What’s a Plant-Based Diet?

A woman eating a plant-based meal
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We’re on the right track: Studies show that Americans are interested in changing their diets to improve their overall health and well-being. But, as we search for options, it can be hard to navigate so much information.

Most experts today recommend plant-based diets for the many health benefits, including helping you:

  • Control your blood pressure

  • Decrease your cancer risk

  • Limit your bad cholesterol

  • Lower your blood sugar

  • Maintain a healthy weight

  • Reduce the number of medications needed to manage chronic health conditions

  • Slow cognitive decline

But while nearly 3 out of every 4 people have heard of whole, plant-based eating, most are confused about what it actually means. We’re here with the facts so you can make the best possible decision for your family.

Whole Food Plant Based Diet fr wellness and weight loss

Plant-Based Eating Basics

More than 30% of Americans think plant-based and vegan eating are the same thing. And while it’s true that vegetarian, vegan and Mediterranean diets are all plant-based, each eating style varies slightly in what’s included and avoided.

The general term “plant-based diet” describes any style of eating that involves eating fewer foods of animal origin including meat, poultry, dairy, eggs and fish — in favor of all or mostly foods of plant origin, including:

  • Beans, lentils, peas

  • Fruits

  • Herbs and spices

  • Nuts and seeds

  • Olive oil and other plant oils

  • Vegetables

  • Whole grains

But beware — junk food can be made from plants, too. Consider a bag of potato chips or licorice: Both are technically plant-based, but they’re also highly processed and low in nutrients. When making the shift toward plant-based eating, it’s important to remember that plant foods generally have the most nutritional value when they are eaten close to their original form. Here are some examples:

Whole Food

Processed Food

Whole fruit

Fruit juice

Steel-cut oats

Instant flavored oats

Nuts and seeds

Pretzels, crackers

Brown rice

Instant white rice

Baked potato

Instant potatoes

Corn on the cob

Canned creamed corn

So how do you know you’re finding whole foods? You’ll know you’re on the right track if the foods in your cart were found in the produce section, have no label at all, have just one ingredient or you recognize everything on the ingredient list.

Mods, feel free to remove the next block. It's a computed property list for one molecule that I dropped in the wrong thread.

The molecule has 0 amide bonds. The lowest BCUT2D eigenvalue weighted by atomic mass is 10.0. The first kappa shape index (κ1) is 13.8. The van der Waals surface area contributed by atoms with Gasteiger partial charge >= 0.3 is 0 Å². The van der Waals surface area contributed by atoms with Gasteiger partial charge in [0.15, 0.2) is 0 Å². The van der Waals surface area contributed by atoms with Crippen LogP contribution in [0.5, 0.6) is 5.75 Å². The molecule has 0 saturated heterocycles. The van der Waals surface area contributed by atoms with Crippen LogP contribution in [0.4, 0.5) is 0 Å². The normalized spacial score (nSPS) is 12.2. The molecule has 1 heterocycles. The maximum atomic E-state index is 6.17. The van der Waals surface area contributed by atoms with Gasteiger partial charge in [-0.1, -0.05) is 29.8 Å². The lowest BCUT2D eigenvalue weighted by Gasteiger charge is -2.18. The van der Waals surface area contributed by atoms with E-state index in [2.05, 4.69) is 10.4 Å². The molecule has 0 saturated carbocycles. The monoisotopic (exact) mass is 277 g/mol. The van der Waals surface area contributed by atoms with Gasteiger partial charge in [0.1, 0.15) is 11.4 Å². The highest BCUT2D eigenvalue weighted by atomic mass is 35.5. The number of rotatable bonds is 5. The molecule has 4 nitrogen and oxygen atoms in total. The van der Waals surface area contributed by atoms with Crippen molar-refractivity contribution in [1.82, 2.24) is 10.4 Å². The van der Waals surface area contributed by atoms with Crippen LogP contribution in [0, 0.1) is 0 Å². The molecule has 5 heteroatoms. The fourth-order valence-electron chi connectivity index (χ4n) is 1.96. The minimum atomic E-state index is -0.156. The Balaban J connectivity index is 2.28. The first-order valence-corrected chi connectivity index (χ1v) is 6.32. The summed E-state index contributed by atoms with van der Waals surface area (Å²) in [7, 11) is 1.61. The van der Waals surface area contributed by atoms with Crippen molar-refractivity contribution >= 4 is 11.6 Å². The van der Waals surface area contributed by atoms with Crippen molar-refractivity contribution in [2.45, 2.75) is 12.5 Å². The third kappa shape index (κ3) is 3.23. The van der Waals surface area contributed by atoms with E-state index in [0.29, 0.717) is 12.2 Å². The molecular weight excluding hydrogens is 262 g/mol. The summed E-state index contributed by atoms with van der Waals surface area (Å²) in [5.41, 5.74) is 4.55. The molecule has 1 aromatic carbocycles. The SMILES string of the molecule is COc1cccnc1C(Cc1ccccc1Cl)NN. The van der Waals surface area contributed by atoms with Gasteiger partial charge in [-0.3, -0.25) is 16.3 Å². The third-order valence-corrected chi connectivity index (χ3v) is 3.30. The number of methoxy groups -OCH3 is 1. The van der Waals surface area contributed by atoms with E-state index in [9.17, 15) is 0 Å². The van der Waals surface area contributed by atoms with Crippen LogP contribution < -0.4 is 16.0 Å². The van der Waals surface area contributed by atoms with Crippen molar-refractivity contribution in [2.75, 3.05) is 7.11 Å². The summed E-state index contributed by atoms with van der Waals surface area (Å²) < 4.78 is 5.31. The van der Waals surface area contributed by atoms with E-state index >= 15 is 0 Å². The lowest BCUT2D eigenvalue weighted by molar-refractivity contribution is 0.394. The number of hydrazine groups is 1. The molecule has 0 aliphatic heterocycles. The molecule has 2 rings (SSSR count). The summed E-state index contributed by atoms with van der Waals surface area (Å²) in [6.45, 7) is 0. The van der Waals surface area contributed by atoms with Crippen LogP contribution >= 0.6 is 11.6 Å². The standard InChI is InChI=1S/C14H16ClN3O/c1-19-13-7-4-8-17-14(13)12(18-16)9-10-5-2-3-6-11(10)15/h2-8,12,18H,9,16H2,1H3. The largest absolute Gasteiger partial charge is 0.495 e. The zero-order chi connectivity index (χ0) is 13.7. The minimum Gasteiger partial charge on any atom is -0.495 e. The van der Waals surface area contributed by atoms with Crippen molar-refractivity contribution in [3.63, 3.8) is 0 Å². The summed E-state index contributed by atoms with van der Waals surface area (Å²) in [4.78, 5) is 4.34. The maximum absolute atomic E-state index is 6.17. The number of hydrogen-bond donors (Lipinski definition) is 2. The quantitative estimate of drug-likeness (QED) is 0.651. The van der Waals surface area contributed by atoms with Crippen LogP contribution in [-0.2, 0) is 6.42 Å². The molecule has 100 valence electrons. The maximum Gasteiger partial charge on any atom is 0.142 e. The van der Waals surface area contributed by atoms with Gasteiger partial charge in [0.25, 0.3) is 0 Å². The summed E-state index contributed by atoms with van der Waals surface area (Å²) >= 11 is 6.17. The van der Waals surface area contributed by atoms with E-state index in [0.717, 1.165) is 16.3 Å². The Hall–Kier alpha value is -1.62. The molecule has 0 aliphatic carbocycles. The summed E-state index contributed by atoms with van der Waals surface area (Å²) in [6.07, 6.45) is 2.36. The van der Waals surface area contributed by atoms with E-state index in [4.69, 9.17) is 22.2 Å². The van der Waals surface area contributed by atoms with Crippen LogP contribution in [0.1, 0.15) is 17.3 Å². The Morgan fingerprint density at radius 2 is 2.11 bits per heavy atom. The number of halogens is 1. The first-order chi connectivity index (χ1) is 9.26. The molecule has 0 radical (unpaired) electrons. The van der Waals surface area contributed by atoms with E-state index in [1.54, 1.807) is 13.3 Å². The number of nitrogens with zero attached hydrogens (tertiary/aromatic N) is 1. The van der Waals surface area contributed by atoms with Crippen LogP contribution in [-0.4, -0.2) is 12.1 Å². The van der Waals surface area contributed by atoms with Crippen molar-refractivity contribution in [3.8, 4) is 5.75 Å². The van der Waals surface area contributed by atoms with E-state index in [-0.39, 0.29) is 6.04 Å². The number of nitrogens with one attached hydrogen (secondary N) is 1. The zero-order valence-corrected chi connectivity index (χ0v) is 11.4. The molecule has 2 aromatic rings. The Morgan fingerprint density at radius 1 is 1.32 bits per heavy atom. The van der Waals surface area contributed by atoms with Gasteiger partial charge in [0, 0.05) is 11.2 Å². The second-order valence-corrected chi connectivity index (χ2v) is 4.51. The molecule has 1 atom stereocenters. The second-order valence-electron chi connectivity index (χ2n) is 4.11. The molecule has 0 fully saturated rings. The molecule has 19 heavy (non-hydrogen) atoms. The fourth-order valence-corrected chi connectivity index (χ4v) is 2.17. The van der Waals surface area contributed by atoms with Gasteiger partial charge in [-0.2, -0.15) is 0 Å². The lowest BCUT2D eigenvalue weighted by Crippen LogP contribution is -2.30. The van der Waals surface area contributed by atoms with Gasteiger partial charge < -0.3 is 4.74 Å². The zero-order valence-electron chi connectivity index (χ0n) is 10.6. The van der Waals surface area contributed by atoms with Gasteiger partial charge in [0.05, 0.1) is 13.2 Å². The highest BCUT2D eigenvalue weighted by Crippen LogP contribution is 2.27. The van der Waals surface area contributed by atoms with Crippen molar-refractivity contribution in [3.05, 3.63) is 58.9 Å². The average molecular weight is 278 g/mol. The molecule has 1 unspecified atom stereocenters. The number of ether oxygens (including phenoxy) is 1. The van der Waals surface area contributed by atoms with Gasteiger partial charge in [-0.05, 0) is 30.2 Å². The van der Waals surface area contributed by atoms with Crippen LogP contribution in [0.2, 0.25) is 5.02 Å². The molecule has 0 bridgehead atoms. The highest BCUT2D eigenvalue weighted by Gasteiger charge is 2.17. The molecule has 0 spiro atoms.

Instead of complicating your grocery run, you may find gravitating toward this style of eating can actually simplify your shopping trip and involve less label reading overall.

Plant-Based Proteins

It may surprise you to learn that we can get all the protein we need from plants. In fact, 1 of every 3 Americans chooses plant-based proteins over animal-based options each day. Some great plant-based protein sources include:

  • Edamame (soybeans)

  • Legumes (beans, lentils and peas)

  • Nuts and nut butter

  • Quinoa

  • Seeds (including chia and flax) and seed butter

  • Tofu and tempeh

But following a plant-based diet doesn’t mean you have to avoid all animal foods. While this list should provide most of your protein, you still may enjoy a piece of salmon or scrambled eggs from time to time.

Plant-Based Diets Are Easier on the Environment

In addition to being good for your health, plant-based diets are also good for the health of the planet. Plant-based eating requires less water and land, and also emits less harmful greenhouse gasses.

Habits and Taste Buds Can Change

It’s true that habits are hard to break, especially when it comes to our food preferences and eating plan. But research shows that just like muscles, taste buds can be trained. Over time, we can learn to enjoy — and even crave — new, healthy foods.

Plant-based eating doesn’t have to be boring or bland. With the right recipes, meal and snack ideas, anyone can shift their habits and move towards better health.

Read more about how to adopt a plant-based diet.

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